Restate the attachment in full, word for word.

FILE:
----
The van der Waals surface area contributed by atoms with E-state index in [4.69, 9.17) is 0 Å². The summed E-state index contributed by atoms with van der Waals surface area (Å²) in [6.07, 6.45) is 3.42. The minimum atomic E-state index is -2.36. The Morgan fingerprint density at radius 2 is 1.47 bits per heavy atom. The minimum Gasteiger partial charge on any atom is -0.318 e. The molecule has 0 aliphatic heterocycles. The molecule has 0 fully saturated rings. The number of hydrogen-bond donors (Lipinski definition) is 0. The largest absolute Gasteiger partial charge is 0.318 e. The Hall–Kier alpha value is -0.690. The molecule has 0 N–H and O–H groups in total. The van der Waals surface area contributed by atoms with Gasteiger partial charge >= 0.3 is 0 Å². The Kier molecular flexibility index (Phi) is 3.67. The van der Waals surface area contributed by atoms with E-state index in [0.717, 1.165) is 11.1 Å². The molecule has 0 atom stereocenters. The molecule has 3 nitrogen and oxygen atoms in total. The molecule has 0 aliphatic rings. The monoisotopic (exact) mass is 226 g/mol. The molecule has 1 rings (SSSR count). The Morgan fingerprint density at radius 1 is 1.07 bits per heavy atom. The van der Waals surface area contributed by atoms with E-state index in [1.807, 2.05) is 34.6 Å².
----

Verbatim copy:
The van der Waals surface area contributed by atoms with E-state index in [4.69, 9.17) is 0 Å². The summed E-state index contributed by atoms with van der Waals surface area (Å²) in [6.07, 6.45) is 3.42. The minimum atomic E-state index is -2.36. The Morgan fingerprint density at radius 2 is 1.47 bits per heavy atom. The minimum Gasteiger partial charge on any atom is -0.318 e. The molecule has 0 aliphatic heterocycles. The molecule has 0 fully saturated rings. The number of hydrogen-bond donors (Lipinski definition) is 0. The largest absolute Gasteiger partial charge is 0.318 e. The Hall–Kier alpha value is -0.690. The molecule has 0 N–H and O–H groups in total. The van der Waals surface area contributed by atoms with Gasteiger partial charge >= 0.3 is 0 Å². The Kier molecular flexibility index (Phi) is 3.67. The van der Waals surface area contributed by atoms with E-state index in [0.717, 1.165) is 11.1 Å². The molecule has 0 atom stereocenters. The molecule has 3 nitrogen and oxygen atoms in total. The molecule has 0 aliphatic rings. The monoisotopic (exact) mass is 226 g/mol. The molecule has 1 rings (SSSR count). The Morgan fingerprint density at radius 1 is 1.07 bits per heavy atom. The van der Waals surface area contributed by atoms with E-state index in [1.807, 2.05) is 34.6 Å².